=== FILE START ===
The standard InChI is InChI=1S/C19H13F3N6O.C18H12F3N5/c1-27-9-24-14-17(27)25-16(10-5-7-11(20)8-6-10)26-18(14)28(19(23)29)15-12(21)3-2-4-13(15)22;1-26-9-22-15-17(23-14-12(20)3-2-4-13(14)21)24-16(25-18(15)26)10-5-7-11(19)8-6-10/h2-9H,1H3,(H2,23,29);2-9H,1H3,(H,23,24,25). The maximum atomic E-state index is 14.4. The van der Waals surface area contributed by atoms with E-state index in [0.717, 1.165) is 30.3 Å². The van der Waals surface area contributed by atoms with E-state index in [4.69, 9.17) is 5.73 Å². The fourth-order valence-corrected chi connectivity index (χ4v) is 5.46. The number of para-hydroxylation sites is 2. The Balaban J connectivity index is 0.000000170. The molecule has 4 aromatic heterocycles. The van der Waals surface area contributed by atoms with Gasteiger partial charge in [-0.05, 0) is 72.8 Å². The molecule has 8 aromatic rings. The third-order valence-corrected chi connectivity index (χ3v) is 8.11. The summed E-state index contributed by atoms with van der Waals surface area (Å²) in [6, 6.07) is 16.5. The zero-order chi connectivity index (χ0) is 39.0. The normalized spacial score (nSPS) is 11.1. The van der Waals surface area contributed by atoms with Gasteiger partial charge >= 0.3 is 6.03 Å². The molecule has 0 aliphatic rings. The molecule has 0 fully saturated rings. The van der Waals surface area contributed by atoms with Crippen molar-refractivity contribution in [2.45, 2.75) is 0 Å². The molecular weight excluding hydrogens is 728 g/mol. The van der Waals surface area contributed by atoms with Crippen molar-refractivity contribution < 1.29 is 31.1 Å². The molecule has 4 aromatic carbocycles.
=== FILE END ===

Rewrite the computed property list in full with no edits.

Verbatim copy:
The standard InChI is InChI=1S/C19H13F3N6O.C18H12F3N5/c1-27-9-24-14-17(27)25-16(10-5-7-11(20)8-6-10)26-18(14)28(19(23)29)15-12(21)3-2-4-13(15)22;1-26-9-22-15-17(23-14-12(20)3-2-4-13(14)21)24-16(25-18(15)26)10-5-7-11(19)8-6-10/h2-9H,1H3,(H2,23,29);2-9H,1H3,(H,23,24,25). The maximum atomic E-state index is 14.4. The van der Waals surface area contributed by atoms with E-state index in [0.717, 1.165) is 30.3 Å². The van der Waals surface area contributed by atoms with E-state index in [4.69, 9.17) is 5.73 Å². The fourth-order valence-corrected chi connectivity index (χ4v) is 5.46. The number of para-hydroxylation sites is 2. The Balaban J connectivity index is 0.000000170. The molecule has 4 aromatic heterocycles. The van der Waals surface area contributed by atoms with Gasteiger partial charge in [-0.05, 0) is 72.8 Å². The molecule has 8 aromatic rings. The third-order valence-corrected chi connectivity index (χ3v) is 8.11. The summed E-state index contributed by atoms with van der Waals surface area (Å²) in [6, 6.07) is 16.5. The zero-order chi connectivity index (χ0) is 39.0. The normalized spacial score (nSPS) is 11.1. The van der Waals surface area contributed by atoms with Gasteiger partial charge >= 0.3 is 6.03 Å². The molecule has 0 aliphatic rings. The molecule has 0 fully saturated rings. The van der Waals surface area contributed by atoms with Crippen molar-refractivity contribution in [2.45, 2.75) is 0 Å². The molecular weight excluding hydrogens is 728 g/mol. The van der Waals surface area contributed by atoms with Crippen molar-refractivity contribution < 1.29 is 31.1 Å². The molecule has 4 aromatic carbocycles.